Auto Tour Stop #10: Chinn Ridge

Ruins of a stone house foundation
Auto Tour Stop #10: Chinn Ridge

NPS / Claire Hassler

Quick Facts
Manassas, Virginia
Historic House Site
National Battlefield Park

Historical/Interpretive Information/Exhibits

In 1860, Benjamin Chinn and his family lived here in a two-and-a-half story frame farmhouse. Known as "Hazel Plain," the modest plantation comprised several hundred acres. The property was typical of those in Prince William County, yielding wheat, corn, oats, and potatoes for cash and subsistence. Like roughly one-third of their immediate neighbors, the Chinn family owned slaves.

War engulfed the Chinn homestead twice in thirteen months. Prominently located on a high ridge overlooking the Warrenton Turnpike and Young's Branch, Hazel Plain stood as a silent witness to some of the heaviest fighting during both battles of Manassas. On each occasion the family took refuge with relatives. They returned to find their house stained with blood and their well fouled by amputated limbs. It was a scene familiar to many local residents whose homes stood in the crosshairs of combat.

The massive Confederate counterattack appeared unstoppable. General James Longstreet's wing of the army- upwards of 28,000 troops- steadily pushed east toward Henry Hill. If the Confederates occupied that plateau, ironically the same ground on which the First Battle of Manassas had culminated the previous summer, they could cut off the Federal's line of retreat and possibly annihilate the Union army.

Finally comprehending the magnitude of the crisis, General John Pope raced to save his command. Pope worked to establish a new defensive position and safeguard his avenue of escape. To gain time for his new line to take shape, the Federal commander ordered additional troops onto Chinn Ridge. Here a handful of Union brigades struggled to slow the Confederate advance and buy that time in blood.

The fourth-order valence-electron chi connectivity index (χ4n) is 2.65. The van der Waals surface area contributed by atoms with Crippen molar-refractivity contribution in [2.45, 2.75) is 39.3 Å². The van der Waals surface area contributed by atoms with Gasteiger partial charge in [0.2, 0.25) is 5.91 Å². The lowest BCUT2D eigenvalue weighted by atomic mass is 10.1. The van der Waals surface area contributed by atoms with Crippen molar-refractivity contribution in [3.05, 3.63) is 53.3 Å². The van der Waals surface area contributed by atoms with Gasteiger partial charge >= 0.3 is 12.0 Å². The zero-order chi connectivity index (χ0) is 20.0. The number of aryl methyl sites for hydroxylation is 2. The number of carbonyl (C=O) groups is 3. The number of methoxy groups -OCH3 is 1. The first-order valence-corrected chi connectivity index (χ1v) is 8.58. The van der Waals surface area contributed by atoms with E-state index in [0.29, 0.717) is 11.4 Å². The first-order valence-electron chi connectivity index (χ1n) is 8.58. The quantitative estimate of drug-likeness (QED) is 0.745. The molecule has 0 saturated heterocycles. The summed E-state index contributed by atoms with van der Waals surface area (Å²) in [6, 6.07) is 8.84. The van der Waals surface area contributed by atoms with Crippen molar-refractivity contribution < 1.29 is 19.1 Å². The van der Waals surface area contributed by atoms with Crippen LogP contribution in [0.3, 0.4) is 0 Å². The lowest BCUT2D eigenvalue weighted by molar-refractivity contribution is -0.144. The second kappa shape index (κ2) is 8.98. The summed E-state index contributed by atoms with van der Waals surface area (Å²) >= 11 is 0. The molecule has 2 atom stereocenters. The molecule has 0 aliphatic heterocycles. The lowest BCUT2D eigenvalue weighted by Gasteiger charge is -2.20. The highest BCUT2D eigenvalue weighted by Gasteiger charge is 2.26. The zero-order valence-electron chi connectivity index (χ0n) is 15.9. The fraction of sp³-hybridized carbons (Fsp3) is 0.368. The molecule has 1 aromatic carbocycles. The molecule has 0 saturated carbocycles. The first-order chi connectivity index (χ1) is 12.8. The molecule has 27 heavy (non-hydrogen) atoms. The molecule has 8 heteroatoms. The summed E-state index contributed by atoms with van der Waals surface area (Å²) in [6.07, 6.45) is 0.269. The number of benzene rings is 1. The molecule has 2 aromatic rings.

Inscription #2:

A Battle For Time

During the late afternoon of August 30, 1862, Union defenders staged a desperate battle against overwhelming numbers of Confederates. While the battle raged along Chinn Ridge, Union Maj. Gen. John Pope organized a new defensive line on Henry Hill and along the historic Manassas-Sudley Road. The paved path retraces the course of fighting here during the Second Battle of Manassas. 

While you're here...

Hike the Chinn Ridge Trail

This one-mile out and back trail traverses the ground of the heaviest sustained fighting of Second Manassas, on 30 August 1862. Interpretive signs along the way relate the action that took place on this ridge in the final hours of Second Manassas. The trail is wheelchair accessible. 

Manassas National Battlefield Park

Last updated: April 5, 2024